Stowmarket mum says attitudes to breastfeeding must change
- Credit: Archant
The UK has one of the lowest rates of breastfeeding in the world and it shows little sign of improving. Sheena Grant finds out about local intiatives to change things and hears from one mother, who breastfed her daughter until the age of two-and-a-half and believes the problem lies in society’s sexualisation of women’s bodies.
Every August a global campaign is staged to raise awareness of the benefits of breastfeeding.
World Breastfeeding Week is widely supported by health organisations and mums’ groups across the UK. Yet Britain continues to have one of the lowest rates of breastfeeding in the world with just one baby in three being breastfed at six months old, falling to one in 200 at 12 months. Only 80% of babies are breastfed immediately after birth in the UK whereas in Scandinavia the figure is 98%, with 80% still being breastfed at six months.
Breastfeeding is associated with better health, an improved bond between mother and child and lower rates of postnatal depression. If the rates could be raised to just 50% at six months, experts reckon it would save the NHS an estimated £40 million in prevented health problems. What’s more, it’s free and convenient.
Studies show most mothers want to breastfeed. So why are more than half of British babies having at least some formula by the end of their first week?
The problem, say many, is not physical or medical. It is society.
Earlier this month, a group of health experts and academics penned a letter to the Guardian, calling for a change in social attitudes that, they said, deterred women from breastfeeding for more than a few weeks.
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Prof Neena Modi, president of the Royal College of Paediatrics and Child Health, one of the signatories to the letter, said research had found children thought breastfeeding was “yukky” and some new mothers said their partners would not be happy if they breastfed.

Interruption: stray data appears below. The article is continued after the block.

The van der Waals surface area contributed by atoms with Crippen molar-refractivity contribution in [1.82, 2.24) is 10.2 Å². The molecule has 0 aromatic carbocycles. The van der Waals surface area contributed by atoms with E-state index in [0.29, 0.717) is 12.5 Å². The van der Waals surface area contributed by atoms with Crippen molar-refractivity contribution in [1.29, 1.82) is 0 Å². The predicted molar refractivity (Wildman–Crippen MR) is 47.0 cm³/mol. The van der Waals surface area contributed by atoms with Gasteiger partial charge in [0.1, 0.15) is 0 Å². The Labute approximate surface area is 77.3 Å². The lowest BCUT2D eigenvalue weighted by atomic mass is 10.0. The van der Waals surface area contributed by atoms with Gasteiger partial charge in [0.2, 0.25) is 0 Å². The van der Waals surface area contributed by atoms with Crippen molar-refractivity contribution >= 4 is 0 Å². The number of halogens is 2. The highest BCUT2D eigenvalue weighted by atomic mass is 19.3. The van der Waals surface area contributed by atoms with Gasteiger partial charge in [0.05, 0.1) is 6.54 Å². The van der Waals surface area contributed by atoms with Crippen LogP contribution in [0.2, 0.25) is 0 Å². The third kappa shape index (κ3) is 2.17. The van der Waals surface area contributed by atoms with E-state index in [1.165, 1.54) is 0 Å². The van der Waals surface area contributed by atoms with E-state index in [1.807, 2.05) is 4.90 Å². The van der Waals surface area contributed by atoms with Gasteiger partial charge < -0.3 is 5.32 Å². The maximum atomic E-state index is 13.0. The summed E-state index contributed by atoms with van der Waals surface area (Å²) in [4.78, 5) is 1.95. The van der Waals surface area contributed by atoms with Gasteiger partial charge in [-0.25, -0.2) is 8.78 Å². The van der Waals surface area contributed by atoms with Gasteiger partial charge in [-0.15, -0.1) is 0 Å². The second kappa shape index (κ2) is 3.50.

In the letter, the presidents of five royal colleges and heads of expert organisations call for the “multiple barriers” to breastfeeding in the UK to be overturned. “Though some women are unable to breastfeed and some choose not to, with the right support, the vast majority of women are able to breastfeed successfully,” it says.
Many of those barriers are all-too evident, with women who feed in public sometimes finding themselves in the headlines because of the reaction of others. Only recently, 22-year-old Katherine Guest was stopped from getting on a bus in Shropshire because she was breastfeeding her 10-week-old baby. Under equality legislation it is illegal to discriminate against a mother for breatfeeding.
Suzanne Mildinhall, who is part of a peer support group for breastfeeding mums in west Suffolk and fed her own daughter, Gretchen, now three, until the age of two-and-a-half, says she never experienced any negative reactions herself but knows mothers who have.
“When I fed in public I mostly went to cafes and businesses where I knew I would feel comfortable and never had any problems but equally, if I had to feed somewhere I didn’t know as well I wouldn’t worry about it,” she says. “If people wanted to look and sneer, they could. No-one ever challenged me but I know people who have had problems and more often, I’ve heard of negativity that comes from women rather than men.”
Suzanne, who lives in Stowmarket and since her daughter’s birth has trained as a hypnobirthing practitioner (www.balancedbirth.co.uk), working across East Anglia, believes the problem with attitudes to breastfeeding lies in the sexualisation of women’s bodies.
“The primary purpose of a woman’s breasts is to feed children, yet our culture has sexualised women’s bodies in a way that is damaging,” she says. “Hardly anyone would bat an eyelid at a bikini advert where you see more breast than bikini yet they’ll often take offence at a breastfeeding woman.
“I fed my daughter until she was two-and-a-half and I probably would have carried on for longer had I not started working in the evenings, which made it impossible to continue. I always intended to do it until she was at least two as that is what the World Health Organisation says is most beneficial.
“Quite often, there will be this idea that you should stop when babies get teeth or start walking, which is wrong. There’s this idea that if you continue any longer, you’re doing it for the yourself, not the child, as if it’s some kind of perversion. It’s crazy. The international average age of weaning children is four.”
Through her involvement with the breast feeding peer support group, Suzanne says the biggest hurdles new mums face in continuing to breastfeed are night-time feeding, weaning queries and feeling uncomfortable feeding in public.
“I’d like all women to feel supported and able to breastfeed if they want to,” she says.
The experts calling for change agree. They believe schools should teach children that breastfeeding is natural and stress healthcare professionals should be careful not to make mothers feel breastfeeding is something that is hard to learn and do properly. “We’d like women going into this anticipating that it will be a wonderful, joyous thing, rather than what seems to be happening in some cases, with women slightly worried and fearful that they are going to be failures,” says Prof Modi.